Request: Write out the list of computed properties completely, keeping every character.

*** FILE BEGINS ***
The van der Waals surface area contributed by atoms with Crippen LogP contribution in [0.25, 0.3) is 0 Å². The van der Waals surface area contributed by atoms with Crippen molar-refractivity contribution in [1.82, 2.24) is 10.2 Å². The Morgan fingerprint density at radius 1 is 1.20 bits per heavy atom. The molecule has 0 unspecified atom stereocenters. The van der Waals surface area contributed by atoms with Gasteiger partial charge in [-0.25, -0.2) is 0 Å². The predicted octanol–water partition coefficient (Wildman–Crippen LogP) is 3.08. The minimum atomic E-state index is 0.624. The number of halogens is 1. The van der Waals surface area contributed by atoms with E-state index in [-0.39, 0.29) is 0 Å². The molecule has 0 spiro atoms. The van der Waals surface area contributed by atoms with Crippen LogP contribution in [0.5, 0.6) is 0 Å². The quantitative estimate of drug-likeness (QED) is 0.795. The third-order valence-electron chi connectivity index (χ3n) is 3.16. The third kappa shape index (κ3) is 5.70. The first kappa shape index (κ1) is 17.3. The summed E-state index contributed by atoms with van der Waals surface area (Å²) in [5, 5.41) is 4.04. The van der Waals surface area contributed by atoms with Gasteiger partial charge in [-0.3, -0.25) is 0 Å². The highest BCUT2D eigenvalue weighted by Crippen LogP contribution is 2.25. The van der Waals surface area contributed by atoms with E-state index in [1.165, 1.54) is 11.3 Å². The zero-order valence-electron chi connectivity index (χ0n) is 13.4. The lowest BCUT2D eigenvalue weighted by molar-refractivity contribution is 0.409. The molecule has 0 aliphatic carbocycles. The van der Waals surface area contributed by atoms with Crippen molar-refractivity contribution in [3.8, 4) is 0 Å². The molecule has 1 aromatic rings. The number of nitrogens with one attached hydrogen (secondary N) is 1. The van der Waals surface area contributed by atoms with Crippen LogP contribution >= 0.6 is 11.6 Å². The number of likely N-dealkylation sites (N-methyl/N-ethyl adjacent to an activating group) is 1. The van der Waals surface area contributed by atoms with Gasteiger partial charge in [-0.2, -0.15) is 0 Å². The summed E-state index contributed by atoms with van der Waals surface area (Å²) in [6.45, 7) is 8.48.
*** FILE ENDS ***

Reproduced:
The van der Waals surface area contributed by atoms with Crippen LogP contribution in [0.25, 0.3) is 0 Å². The van der Waals surface area contributed by atoms with Crippen molar-refractivity contribution in [1.82, 2.24) is 10.2 Å². The Morgan fingerprint density at radius 1 is 1.20 bits per heavy atom. The molecule has 0 unspecified atom stereocenters. The van der Waals surface area contributed by atoms with Gasteiger partial charge in [-0.25, -0.2) is 0 Å². The predicted octanol–water partition coefficient (Wildman–Crippen LogP) is 3.08. The minimum atomic E-state index is 0.624. The number of halogens is 1. The van der Waals surface area contributed by atoms with E-state index in [-0.39, 0.29) is 0 Å². The molecule has 0 spiro atoms. The van der Waals surface area contributed by atoms with Crippen LogP contribution in [0.5, 0.6) is 0 Å². The quantitative estimate of drug-likeness (QED) is 0.795. The third-order valence-electron chi connectivity index (χ3n) is 3.16. The third kappa shape index (κ3) is 5.70. The first kappa shape index (κ1) is 17.3. The summed E-state index contributed by atoms with van der Waals surface area (Å²) in [5, 5.41) is 4.04. The van der Waals surface area contributed by atoms with Gasteiger partial charge in [-0.3, -0.25) is 0 Å². The highest BCUT2D eigenvalue weighted by Crippen LogP contribution is 2.25. The van der Waals surface area contributed by atoms with E-state index in [1.165, 1.54) is 11.3 Å². The zero-order valence-electron chi connectivity index (χ0n) is 13.4. The lowest BCUT2D eigenvalue weighted by molar-refractivity contribution is 0.409. The molecule has 0 aliphatic carbocycles. The van der Waals surface area contributed by atoms with Crippen molar-refractivity contribution in [3.8, 4) is 0 Å². The molecule has 1 aromatic rings. The number of nitrogens with one attached hydrogen (secondary N) is 1. The van der Waals surface area contributed by atoms with Crippen LogP contribution >= 0.6 is 11.6 Å². The number of likely N-dealkylation sites (N-methyl/N-ethyl adjacent to an activating group) is 1. The van der Waals surface area contributed by atoms with Gasteiger partial charge in [-0.2, -0.15) is 0 Å². The summed E-state index contributed by atoms with van der Waals surface area (Å²) in [6.45, 7) is 8.48.